The rate of ice loss from the West Antarctic Ice Sheet has increased during the last few decades with global implications for large-scale effects to ocean and atmospheric circulation and sea level rise. One major change is in dense water production and regime around Antarctica. Dense water masses, formed during sea-ice production, flow down-slope and ventilate the deep ocean and eventually feed the global thermohaline circulation. Constraining the signature of these flows on the seafloor therefore provides huge potential in understanding how ocean circulation has changed in the past, for example, when climatic conditions resembled ‘worst-case’ future climatic scenarios and may provide important clues as to how they may change in the future; and what effects this may have on ice retreat and sea-level rise. Here, we present a multidisciplinary dataset collected over the last two years from the Hillary Canyon, Ross Sea, Antarctica, in one of the greatest regions of cold, dense water export in the world. Data includes multibeam bathymetric, single-channel seismic, sub-bottom profiler and oceanographic data collected during the EUROFLEETS-funded ANTSSS expedition on OGS Explora (January 2017); and sedimentological and petrophysical data from boreholes drilled during the International Ocean Discovery Program Expedition 374 (January 2018). These new data show deeply incised gully and channel systems feeding the canyon head at the mouth of the Glomar Challenger Basin. Single-channel seismic data from the shelf edge show that the gullies likely evolved over multiple glacial cycles, filling and reforming with subsequent glacial advances. A distinct lack of gullies and channels are observed on the western side of the canyon, where oceanographic data collected over a five-day mesoscale experiment in 1997-98 (Bergamasco et al., 2002) and during a 2-week ADCP, XBT and CTD survey in 2017 show sustained high-velocity cold, dense bottom currents reaching velocities of 1 m/s. Through integrating these datasets, we show that the absence of gullies and channels where sustained bottom currents are observed in modern times, suggests that gullies are not likely to be formed by the density driven currents under modern-day conditions. Instead we suggest that gully erosion is related to processes influenced by the presence of ice grounded near the shelf edge during previous glaciations. We propose that climatic cycles drive canyon-head processes with significant gully erosion dominated by down-slope, turbidity-driven, sediment density flows during and following glacial conditions.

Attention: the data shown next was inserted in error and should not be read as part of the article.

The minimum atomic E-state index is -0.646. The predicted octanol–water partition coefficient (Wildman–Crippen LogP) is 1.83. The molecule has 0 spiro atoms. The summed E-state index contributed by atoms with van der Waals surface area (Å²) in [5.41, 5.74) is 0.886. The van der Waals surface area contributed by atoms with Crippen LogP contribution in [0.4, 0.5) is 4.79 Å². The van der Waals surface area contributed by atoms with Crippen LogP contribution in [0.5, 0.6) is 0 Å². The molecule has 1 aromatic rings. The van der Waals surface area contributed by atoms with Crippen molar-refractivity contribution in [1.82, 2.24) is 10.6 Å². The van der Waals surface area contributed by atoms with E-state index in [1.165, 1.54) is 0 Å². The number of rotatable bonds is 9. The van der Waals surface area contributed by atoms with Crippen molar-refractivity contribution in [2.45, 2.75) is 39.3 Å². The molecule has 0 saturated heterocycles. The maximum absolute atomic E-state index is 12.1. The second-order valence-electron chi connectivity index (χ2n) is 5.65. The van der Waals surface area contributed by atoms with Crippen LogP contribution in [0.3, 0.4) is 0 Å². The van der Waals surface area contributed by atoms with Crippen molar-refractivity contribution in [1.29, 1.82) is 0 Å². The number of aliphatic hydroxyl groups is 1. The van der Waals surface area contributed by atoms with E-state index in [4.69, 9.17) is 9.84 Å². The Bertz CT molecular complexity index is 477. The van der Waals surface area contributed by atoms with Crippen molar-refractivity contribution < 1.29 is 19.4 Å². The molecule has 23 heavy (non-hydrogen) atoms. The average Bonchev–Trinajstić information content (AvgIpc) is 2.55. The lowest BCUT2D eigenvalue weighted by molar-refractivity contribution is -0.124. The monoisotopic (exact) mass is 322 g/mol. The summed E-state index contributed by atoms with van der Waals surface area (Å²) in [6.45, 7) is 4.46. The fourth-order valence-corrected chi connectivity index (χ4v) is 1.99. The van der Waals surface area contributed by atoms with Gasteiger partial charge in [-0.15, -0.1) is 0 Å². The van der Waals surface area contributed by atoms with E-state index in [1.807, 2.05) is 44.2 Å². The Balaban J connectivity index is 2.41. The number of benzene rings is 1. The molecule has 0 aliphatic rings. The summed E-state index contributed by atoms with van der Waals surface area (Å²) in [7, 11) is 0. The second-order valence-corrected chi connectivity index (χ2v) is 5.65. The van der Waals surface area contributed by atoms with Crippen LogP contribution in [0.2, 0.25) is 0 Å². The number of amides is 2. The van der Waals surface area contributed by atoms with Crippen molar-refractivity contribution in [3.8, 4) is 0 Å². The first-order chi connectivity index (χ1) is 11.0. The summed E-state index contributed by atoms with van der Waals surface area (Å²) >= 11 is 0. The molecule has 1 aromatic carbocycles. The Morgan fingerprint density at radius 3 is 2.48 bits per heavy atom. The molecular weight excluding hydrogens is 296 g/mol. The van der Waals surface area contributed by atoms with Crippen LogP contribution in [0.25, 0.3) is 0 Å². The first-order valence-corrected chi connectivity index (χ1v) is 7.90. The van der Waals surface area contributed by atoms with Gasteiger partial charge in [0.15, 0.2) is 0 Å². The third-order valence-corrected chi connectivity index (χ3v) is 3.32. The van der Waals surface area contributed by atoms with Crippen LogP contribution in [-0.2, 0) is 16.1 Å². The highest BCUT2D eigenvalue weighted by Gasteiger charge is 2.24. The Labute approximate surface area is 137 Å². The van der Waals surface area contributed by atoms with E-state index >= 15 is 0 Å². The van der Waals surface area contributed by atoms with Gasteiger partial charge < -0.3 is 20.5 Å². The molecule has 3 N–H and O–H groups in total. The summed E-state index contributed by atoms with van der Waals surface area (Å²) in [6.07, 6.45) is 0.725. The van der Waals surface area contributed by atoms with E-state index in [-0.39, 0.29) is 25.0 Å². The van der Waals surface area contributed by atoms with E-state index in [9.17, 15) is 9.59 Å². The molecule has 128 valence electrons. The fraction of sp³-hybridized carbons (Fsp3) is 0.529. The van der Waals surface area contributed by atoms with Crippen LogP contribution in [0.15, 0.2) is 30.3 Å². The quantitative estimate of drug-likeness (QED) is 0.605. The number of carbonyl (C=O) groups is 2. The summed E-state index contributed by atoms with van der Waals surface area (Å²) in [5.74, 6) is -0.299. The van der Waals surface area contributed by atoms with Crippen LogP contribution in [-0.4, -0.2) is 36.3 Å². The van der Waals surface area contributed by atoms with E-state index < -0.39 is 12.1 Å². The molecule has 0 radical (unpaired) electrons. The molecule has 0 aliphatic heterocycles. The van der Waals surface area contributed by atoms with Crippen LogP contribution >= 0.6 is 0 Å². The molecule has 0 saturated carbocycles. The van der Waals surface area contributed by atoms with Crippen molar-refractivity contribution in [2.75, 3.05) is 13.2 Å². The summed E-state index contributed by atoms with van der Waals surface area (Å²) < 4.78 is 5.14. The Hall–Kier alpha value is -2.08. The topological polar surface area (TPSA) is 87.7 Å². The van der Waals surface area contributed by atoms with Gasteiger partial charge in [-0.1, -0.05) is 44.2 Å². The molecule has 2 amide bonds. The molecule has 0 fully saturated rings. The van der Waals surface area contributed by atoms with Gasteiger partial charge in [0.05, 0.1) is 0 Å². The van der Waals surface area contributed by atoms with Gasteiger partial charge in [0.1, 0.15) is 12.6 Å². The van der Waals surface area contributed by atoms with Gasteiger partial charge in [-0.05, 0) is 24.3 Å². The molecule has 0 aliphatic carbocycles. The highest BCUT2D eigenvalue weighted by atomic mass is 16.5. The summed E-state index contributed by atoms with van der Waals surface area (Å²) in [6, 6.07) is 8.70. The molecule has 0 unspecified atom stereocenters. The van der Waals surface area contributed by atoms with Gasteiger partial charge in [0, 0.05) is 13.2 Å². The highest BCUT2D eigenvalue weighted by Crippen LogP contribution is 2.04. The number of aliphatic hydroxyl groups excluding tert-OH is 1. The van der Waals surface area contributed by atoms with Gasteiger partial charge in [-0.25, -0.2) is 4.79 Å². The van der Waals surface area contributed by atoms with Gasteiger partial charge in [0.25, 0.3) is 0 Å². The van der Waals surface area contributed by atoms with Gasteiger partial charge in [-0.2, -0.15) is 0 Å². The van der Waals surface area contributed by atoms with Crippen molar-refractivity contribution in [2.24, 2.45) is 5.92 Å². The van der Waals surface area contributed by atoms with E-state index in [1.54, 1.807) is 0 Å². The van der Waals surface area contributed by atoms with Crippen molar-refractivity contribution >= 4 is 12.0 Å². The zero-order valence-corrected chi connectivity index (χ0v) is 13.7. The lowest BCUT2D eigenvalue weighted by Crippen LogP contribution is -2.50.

Role of cold, dense water in the development of submarine canyon morphology

Rebesco M.;De Santis L.;Zgur F.;Colleoni F.;Accettella D;Kovacevic V.;
2019

Abstract

The rate of ice loss from the West Antarctic Ice Sheet has increased during the last few decades with global implications for large-scale effects to ocean and atmospheric circulation and sea level rise. One major change is in dense water production and regime around Antarctica. Dense water masses, formed during sea-ice production, flow down-slope and ventilate the deep ocean and eventually feed the global thermohaline circulation. Constraining the signature of these flows on the seafloor therefore provides huge potential in understanding how ocean circulation has changed in the past, for example, when climatic conditions resembled ‘worst-case’ future climatic scenarios and may provide important clues as to how they may change in the future; and what effects this may have on ice retreat and sea-level rise. Here, we present a multidisciplinary dataset collected over the last two years from the Hillary Canyon, Ross Sea, Antarctica, in one of the greatest regions of cold, dense water export in the world. Data includes multibeam bathymetric, single-channel seismic, sub-bottom profiler and oceanographic data collected during the EUROFLEETS-funded ANTSSS expedition on OGS Explora (January 2017); and sedimentological and petrophysical data from boreholes drilled during the International Ocean Discovery Program Expedition 374 (January 2018). These new data show deeply incised gully and channel systems feeding the canyon head at the mouth of the Glomar Challenger Basin. Single-channel seismic data from the shelf edge show that the gullies likely evolved over multiple glacial cycles, filling and reforming with subsequent glacial advances. A distinct lack of gullies and channels are observed on the western side of the canyon, where oceanographic data collected over a five-day mesoscale experiment in 1997-98 (Bergamasco et al., 2002) and during a 2-week ADCP, XBT and CTD survey in 2017 show sustained high-velocity cold, dense bottom currents reaching velocities of 1 m/s. Through integrating these datasets, we show that the absence of gullies and channels where sustained bottom currents are observed in modern times, suggests that gullies are not likely to be formed by the density driven currents under modern-day conditions. Instead we suggest that gully erosion is related to processes influenced by the presence of ice grounded near the shelf edge during previous glaciations. We propose that climatic cycles drive canyon-head processes with significant gully erosion dominated by down-slope, turbidity-driven, sediment density flows during and following glacial conditions.
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Utilizza questo identificativo per citare o creare un link a questo documento: http://hdl.handle.net/20.500.14083/6116
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